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motivates a series of core concepts for cognitive linguistics, presented in brief in this article. These concepts (and many more) are elaborated in greater detail in handbooks of cognitive linguistics ( Geeraerts and Cuyckens 2007, Dąbrowska and Divjak 2015 ) and textbooks ( Langacker 1987 and 1991a

In: Cognitive Semantics
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rai and hankali, are of great significance in marking the notion. Rai [râi] ‘life’ The basic meaning of rai is ‘life’ (as in masu rai ‘living’, ‘alive’). When used as a subject or an object, the word refers to a person, e.g.: (46) raina ya yi fari ‘I feel happy’ (lit. my life became white) (47

In: The Body in Language

small boy living in the Middle East—of why a single event in life may change our perception of what- ever preceded it and whatever will follow. He then goes on to explain that he got a clear understanding of this kind of relationship between events from music. Referring to a musical example he later

In: The Body in Language
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’s signifiés], not sentences and parts of speech, and in general not anything usually studied under the name of syntax. » (Diver 1980 : 3) The postulation of signals and their invariably paired meanings is motivated by the communicative function of language because a “one form- one meaning” correspondence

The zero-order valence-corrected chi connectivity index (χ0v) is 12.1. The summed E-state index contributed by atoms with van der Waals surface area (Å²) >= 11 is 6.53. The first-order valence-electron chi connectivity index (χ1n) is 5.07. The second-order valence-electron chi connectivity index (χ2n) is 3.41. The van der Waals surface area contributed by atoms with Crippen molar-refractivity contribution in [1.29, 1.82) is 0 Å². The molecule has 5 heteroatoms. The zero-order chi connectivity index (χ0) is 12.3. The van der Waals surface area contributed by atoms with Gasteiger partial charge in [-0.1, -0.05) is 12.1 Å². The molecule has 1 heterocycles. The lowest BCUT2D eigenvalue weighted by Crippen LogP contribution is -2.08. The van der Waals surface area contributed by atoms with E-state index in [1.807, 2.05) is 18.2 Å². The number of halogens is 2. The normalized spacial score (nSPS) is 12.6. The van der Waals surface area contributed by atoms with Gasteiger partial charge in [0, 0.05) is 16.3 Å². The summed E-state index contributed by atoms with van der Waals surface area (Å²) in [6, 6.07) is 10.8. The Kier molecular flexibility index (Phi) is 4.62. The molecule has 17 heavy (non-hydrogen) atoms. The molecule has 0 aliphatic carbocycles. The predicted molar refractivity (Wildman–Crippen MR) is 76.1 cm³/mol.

In: Sémantique et diachronie du système verbal français

public (Feng & O’Halloran, 2013). Every day, society is becoming a greater “consumer” and today, in general, the basic needs are to consume and sell one’s product or service. Advertising is intended to make a person memorize it, and the images that appear in the memory should motivate him/her to meet

In: Approaches to Multimodality

from elsewhere, and SLEDGE and TO· BOGGAN, where there is not even a device fixed to the feet. Nevertheless, the pattern may be clear enough to motivate the zero-derivation of Cycling verbs. However suggestive it may be, though, the linguistic evidence does not show that Cycling isa Foot

In: The Lexicon-Encyclopedia Interface
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, it is important to note that a similar situation existed in pre- Socratic Greek philosophy. Here we do not have much testimony either, but even from the scanty remains we can see that a lot of philosophical concepts are to some extent connected with everyday life experience. For example, rec

In: The Body in Language

and songs (Αθανασιάδου, 1998 ). The second source is a well-known Jordanian comedy show known as Female ‘في ميل’ which lasted for three seasons. Its 20 minute episodes are available freely on YouTube. This show represents the life of a Jordanian couple describing their first meeting, their

In: Cognitive Semantics

, there is a girl who does not smile, shows an angry, jealous look. Obviously, this is a family that does not lack anything, full of joy, love, friendship and even intrigue. The advertising slogan “Italian art of living” reveals that it is an Italian family. Thus, the episode of family life depicted in

In: Approaches to Multimodality

1997: 23ff). As also discussed in chapter 2, sect. 4, a central assumption in prototype semantics is that lexical items tend to be polysemous. As is amply supported by both older and more recent work in historical semantics, lexemes do not typically start life as polysemous; rather, polysemy

In: Particles at the Semantics/Pragmatics Interface